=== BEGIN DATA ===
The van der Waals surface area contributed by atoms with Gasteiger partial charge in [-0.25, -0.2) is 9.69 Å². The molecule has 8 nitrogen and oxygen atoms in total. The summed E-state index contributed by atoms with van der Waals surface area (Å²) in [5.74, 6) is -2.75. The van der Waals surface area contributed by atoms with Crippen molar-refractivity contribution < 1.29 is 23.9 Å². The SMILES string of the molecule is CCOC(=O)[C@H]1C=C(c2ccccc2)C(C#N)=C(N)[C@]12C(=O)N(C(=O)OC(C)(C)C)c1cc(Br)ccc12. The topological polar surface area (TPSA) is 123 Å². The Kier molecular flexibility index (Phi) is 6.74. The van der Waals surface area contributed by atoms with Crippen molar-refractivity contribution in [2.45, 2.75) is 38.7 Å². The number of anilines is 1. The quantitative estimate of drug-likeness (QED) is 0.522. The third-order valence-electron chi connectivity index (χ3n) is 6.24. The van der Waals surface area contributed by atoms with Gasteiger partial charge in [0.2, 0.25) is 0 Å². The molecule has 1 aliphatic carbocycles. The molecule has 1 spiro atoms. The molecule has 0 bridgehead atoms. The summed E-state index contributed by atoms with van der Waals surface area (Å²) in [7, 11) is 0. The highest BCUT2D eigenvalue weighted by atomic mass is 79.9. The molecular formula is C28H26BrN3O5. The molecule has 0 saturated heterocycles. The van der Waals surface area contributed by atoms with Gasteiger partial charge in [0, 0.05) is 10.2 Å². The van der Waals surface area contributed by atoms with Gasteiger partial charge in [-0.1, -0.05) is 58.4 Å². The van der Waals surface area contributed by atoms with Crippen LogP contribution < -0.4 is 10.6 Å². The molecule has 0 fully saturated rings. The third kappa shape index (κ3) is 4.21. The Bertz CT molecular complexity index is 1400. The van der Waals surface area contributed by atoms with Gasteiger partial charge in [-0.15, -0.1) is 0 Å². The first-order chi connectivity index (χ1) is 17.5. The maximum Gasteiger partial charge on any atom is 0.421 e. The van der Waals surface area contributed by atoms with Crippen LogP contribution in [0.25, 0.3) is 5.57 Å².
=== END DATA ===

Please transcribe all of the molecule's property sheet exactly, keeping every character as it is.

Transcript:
The van der Waals surface area contributed by atoms with Gasteiger partial charge in [-0.25, -0.2) is 9.69 Å². The molecule has 8 nitrogen and oxygen atoms in total. The summed E-state index contributed by atoms with van der Waals surface area (Å²) in [5.74, 6) is -2.75. The van der Waals surface area contributed by atoms with Crippen molar-refractivity contribution < 1.29 is 23.9 Å². The SMILES string of the molecule is CCOC(=O)[C@H]1C=C(c2ccccc2)C(C#N)=C(N)[C@]12C(=O)N(C(=O)OC(C)(C)C)c1cc(Br)ccc12. The topological polar surface area (TPSA) is 123 Å². The Kier molecular flexibility index (Phi) is 6.74. The van der Waals surface area contributed by atoms with Crippen molar-refractivity contribution in [2.45, 2.75) is 38.7 Å². The number of anilines is 1. The quantitative estimate of drug-likeness (QED) is 0.522. The third-order valence-electron chi connectivity index (χ3n) is 6.24. The van der Waals surface area contributed by atoms with Gasteiger partial charge in [0.2, 0.25) is 0 Å². The molecule has 1 aliphatic carbocycles. The molecule has 1 spiro atoms. The molecule has 0 bridgehead atoms. The summed E-state index contributed by atoms with van der Waals surface area (Å²) in [7, 11) is 0. The highest BCUT2D eigenvalue weighted by atomic mass is 79.9. The molecular formula is C28H26BrN3O5. The molecule has 0 saturated heterocycles. The van der Waals surface area contributed by atoms with Gasteiger partial charge in [0, 0.05) is 10.2 Å². The van der Waals surface area contributed by atoms with Gasteiger partial charge in [-0.1, -0.05) is 58.4 Å². The van der Waals surface area contributed by atoms with Crippen LogP contribution < -0.4 is 10.6 Å². The molecule has 0 fully saturated rings. The third kappa shape index (κ3) is 4.21. The Bertz CT molecular complexity index is 1400. The van der Waals surface area contributed by atoms with Gasteiger partial charge in [-0.15, -0.1) is 0 Å². The first-order chi connectivity index (χ1) is 17.5. The maximum Gasteiger partial charge on any atom is 0.421 e. The van der Waals surface area contributed by atoms with Crippen LogP contribution in [0.25, 0.3) is 5.57 Å².